If Audre Lorde’s proposal to teach in a way that allowed her to survive can be denied by the City University of New York, even as she was simultaneously selected as the New York State Poet Laureate, what does that teach us about the value of our bodies in the spaces that tokenize our minds?
And of course this is not unique to Audre Lorde. June Jordan’s records show that even as she was battling breast cancer, UC Berkeley would not grant her medical leave or the breaks from teaching that she repeatedly wrote her administration to request in 2001, months before she died, less than two years after her Black feminist Berkeley colleague, Barbara Christian died. This is not ancient history. This is 21st century economics and the austerity measures, scarcity narratives, and exploitative practices of the university have only gotten more severe with time.
Let us be clear. Universities keep huge endowments, money on reserve, because they are supposed to keep money. They will always tell you they cannot afford you. They will not spend their money to save the life of a Black feminist. Poet Laureate though she may be. Let us be clear. The universities that we mistakenly label as our bright quirky only refuge for Black brilliance have worked our geniuses to death, and have denied us help when we asked for it. The universities that employed June Jordan, Audre Lorde and so many others, watched cancer eat away at our geniuses, as they simultaneously ate away at black women’s labor. An institution knows how to preserve itself and it knows that Black feminists are a trouble more useful as dead invocation than as live troublemakers, raising concerns in faculty meetings. And those institutions continue to make money and garner prestige off of their once affiliated now dead faculty members.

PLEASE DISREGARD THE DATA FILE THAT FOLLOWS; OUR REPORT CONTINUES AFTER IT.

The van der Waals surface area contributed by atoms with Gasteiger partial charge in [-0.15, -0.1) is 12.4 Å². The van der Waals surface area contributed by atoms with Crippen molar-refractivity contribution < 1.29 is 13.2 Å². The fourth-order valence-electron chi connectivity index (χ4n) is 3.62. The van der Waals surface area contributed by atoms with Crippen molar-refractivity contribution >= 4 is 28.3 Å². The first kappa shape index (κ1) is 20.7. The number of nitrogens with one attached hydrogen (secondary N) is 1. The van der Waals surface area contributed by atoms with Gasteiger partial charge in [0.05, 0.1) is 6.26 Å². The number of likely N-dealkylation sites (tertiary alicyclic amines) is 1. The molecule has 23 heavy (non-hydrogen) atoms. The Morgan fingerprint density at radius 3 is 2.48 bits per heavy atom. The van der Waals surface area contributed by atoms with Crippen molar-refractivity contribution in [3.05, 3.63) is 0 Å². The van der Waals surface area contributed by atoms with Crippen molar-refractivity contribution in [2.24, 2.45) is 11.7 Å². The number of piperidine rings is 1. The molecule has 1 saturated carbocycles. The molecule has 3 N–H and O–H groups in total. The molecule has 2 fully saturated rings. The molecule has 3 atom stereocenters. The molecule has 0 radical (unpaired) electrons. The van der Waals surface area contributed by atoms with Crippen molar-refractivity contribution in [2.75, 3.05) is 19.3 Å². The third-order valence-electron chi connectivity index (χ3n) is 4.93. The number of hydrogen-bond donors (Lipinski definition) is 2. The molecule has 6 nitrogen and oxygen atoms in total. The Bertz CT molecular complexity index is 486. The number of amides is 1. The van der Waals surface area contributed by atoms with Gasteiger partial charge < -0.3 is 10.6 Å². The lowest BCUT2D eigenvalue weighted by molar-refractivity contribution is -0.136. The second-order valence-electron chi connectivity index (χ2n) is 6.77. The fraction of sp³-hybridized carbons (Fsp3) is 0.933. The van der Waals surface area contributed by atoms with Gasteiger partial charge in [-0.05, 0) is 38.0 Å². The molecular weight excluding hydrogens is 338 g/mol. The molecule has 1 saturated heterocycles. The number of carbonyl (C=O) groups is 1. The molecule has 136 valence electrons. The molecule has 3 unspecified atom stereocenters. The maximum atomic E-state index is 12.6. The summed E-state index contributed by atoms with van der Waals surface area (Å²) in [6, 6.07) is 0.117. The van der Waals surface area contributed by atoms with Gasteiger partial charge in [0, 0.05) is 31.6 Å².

The university was not created to save my life. The university is not about the preservation of a bright brown body. The university will use me alive and use me dead. The university does not intend to love me. The university does not know how to love me. The university in fact, does not love me. But the universe does.
Survival is what Audre Lorde calls “a now that can breed futures/like bread in our children’s mouths/so their dreams will not reflect the death of ours.” But we, Black feminists of my generation navigating our relationships to the academy, are the children. And we must not ignore the lessons of our ancestors, nor the futures that they have made possible to us through their creativity and persistence.